Calgary is home to Canada’s fourth largest Chinatown after Vancouver, Toronto and Montreal. It celebrated its 100th year in 2010. The Calgary Chinese Cultural Centre ( 197 First Street, SW, 403-262-5071) is the beating heart of the neighbourhood. It cost 10 million dollars to construct in 1992 and is credited with keeping the historic area alive when it was threatened by Bow Trail extension through downtown in the 80’s.
This post will share what you can find if you explore the cultural centre as well as more about the history and current state of affairs of this not well known part of Calgary. There’s also a list of six restaurants that are definitely worth a visit.
When you enter the centre, you’ll find yourself in the Dr. Henry Fok Cultural Hall which is modelled after The Temple of Heaven in Beijing. Twenty-two artists were brought from China to paint the ceiling with its 561 dragons and 40 phoenixes.
The dragons represent vitality and are the male symbol. Dragons with five claws are the symbol of the Emperor. Dragons rule the air and sky and if you see a dragon in a painting you’ll also always see clouds as the dragon controlled rain. Rain is life in an agrarian society like China’s. The phoenix represents all things female, the Empress, earth and creativity. The four central columns supporting the dome represent the four seasons and the 12 posts, the 12 months. The blue tiles on the exterior roof represent heaven and they were made by the same company that created the original tiles for Beijing’s Temple of Heaven in 1420.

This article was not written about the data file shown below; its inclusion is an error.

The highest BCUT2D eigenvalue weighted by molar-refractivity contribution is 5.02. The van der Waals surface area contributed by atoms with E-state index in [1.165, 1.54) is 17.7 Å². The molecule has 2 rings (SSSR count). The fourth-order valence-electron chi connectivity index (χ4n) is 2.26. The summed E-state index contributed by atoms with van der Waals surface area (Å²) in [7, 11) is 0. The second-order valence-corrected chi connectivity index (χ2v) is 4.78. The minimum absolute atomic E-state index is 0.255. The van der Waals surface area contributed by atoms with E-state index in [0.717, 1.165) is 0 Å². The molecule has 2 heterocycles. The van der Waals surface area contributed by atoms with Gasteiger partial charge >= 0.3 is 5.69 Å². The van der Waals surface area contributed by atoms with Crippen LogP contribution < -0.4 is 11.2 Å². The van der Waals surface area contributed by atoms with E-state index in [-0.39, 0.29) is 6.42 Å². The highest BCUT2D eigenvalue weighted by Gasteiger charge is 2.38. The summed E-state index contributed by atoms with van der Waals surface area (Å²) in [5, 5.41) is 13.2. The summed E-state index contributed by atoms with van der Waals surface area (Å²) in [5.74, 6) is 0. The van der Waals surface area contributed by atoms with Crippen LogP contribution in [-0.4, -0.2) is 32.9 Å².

The Calgary Chinese Cultural Centre also houses Canada’s largest collection of contemporary Chinese language books in the Orrin and Clara Christie Might Library and there’s a small but wonderful artifact museum in the basement. The following information was taken from the exhibits of the museum:
The Chinese Canadian experience – Important Dates
- 500,000 years ago – Peking man walked the earth
- 1858 – Simon Fraser Gold Rush brings Chinese to BC to work in mines